I can find nothing more pointless, non-constructive and self-gratifying
than the legal profession; nothing other than automanipulation.
But then again, people need something to do.
September 26, 2010
"You don't know what you're understanding."
"I forgot more about what you are not understanding,
than you will ever know that you don't understand." -
Wishing to Remain Anonymous, 1 and 2
August 25, 2010
The Man with(out) a plan
I came across this article about Representative
John A. Böhner of Ohio's condemnation of Obama's
economic advisory team. It all sound credible, until you reach
"Mr. Boehner also called for an extension of the Bush-era
tax cuts that are due to expire at the end of the year.
He urged the president to present Congress with a plan to
reduce federal spending to the 2008 levels in place before
the approval of last year's stimulus plan. 'That would show
Washington is ready to get serious about bringing down the
deficits that threaten our economy,' he said."
Now, most people do not follow politics closely, and that's
what many in politics count on. It doesn't matter what the
facts are, it's the *perception* that matters. As long as
people believe you, the facts be damned, you are in a position
of power and authority.
The problem is that his own party put into effect the spending
following the 2008 levels he's speaking about.
And there's nothing wrong with the spending. As we have seen,
without the spending we would be in an absolute crisis right
now, like many Americans are; but that's not the function
Take the opposite view, forget the Republican-lead spending
of 2008-2010. Yes, we would be in a different world right
now. But would we maybe be better off with a few less banks
and more money to spend on things that really helps the American
structure and put us to work?
Wouldn't we be better off with $787 billion in new roads
and bridges than $787 billion in bank subsidies? OK, so most
of that has been paid back; but I digress.
Böhner simply does not have a credible starting point,
he doesn't have a chance at a credible plan.
August 13, 2010
Words aren't bad. People make words bad.
"Damn it!" It's something many of us say without
really thinking about it. But when my young daughter said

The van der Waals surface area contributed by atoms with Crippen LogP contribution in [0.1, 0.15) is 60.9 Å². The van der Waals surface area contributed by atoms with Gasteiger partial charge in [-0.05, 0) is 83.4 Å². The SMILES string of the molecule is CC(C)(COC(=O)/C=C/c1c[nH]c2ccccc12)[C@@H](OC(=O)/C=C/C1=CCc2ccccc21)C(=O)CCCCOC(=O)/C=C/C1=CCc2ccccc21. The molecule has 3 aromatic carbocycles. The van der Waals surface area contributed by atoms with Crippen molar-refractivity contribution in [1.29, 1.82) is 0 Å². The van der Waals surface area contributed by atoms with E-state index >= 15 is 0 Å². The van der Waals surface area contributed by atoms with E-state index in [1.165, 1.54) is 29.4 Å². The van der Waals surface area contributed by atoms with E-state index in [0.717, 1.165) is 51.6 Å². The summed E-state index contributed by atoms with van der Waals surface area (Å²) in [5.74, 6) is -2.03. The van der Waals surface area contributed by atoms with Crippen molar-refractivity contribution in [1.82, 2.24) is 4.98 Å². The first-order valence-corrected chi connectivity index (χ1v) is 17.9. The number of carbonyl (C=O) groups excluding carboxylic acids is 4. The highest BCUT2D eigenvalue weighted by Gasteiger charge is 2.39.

it the other day, it gave my wife - and me - pause.
It's not clear exactly what the expression means other than
"sucks", In the past, it was probably a big deal,
but clearly the gravity of it has not kept up with the times.
It's really just an interjection. It begs the question, are
words really bad?
There's no such thing as a bad word. Just like the old expression,
"guns don't kill people, people kill people". Something
like 90% of communication is made up of things other than
words. Inflection, context, tone and the words themselves:
they all make up the intent of the comment. It's how these
words are perceived to an individual that makes the word or
words make us feel good or bad. Many people even feel camaraderie
when words denoted as "bad" are used in conversation.
However, these same words can be used in conflict, so the
intent is harm, and that may be "bad" so-to-speak.
If a word is both good and bad, it cannot be classified unequivocally
as a bad word.
So what did I tell my daughter? Go ahead and use the word,
but be careful, some people may take offense. It's better
to learn the truth.
July 26, 2010
"...when ... somebody does something honorable, in
this case, like a Glenn Beck and says, 'hold on a second',
progressives and conservatives should applaud that" -
This story struck a chord. Someone is talking about getting
at the truth:
Mr. JONES: Well, you know, I think this is a big debate
right now among Democrats. You know, should we be fighting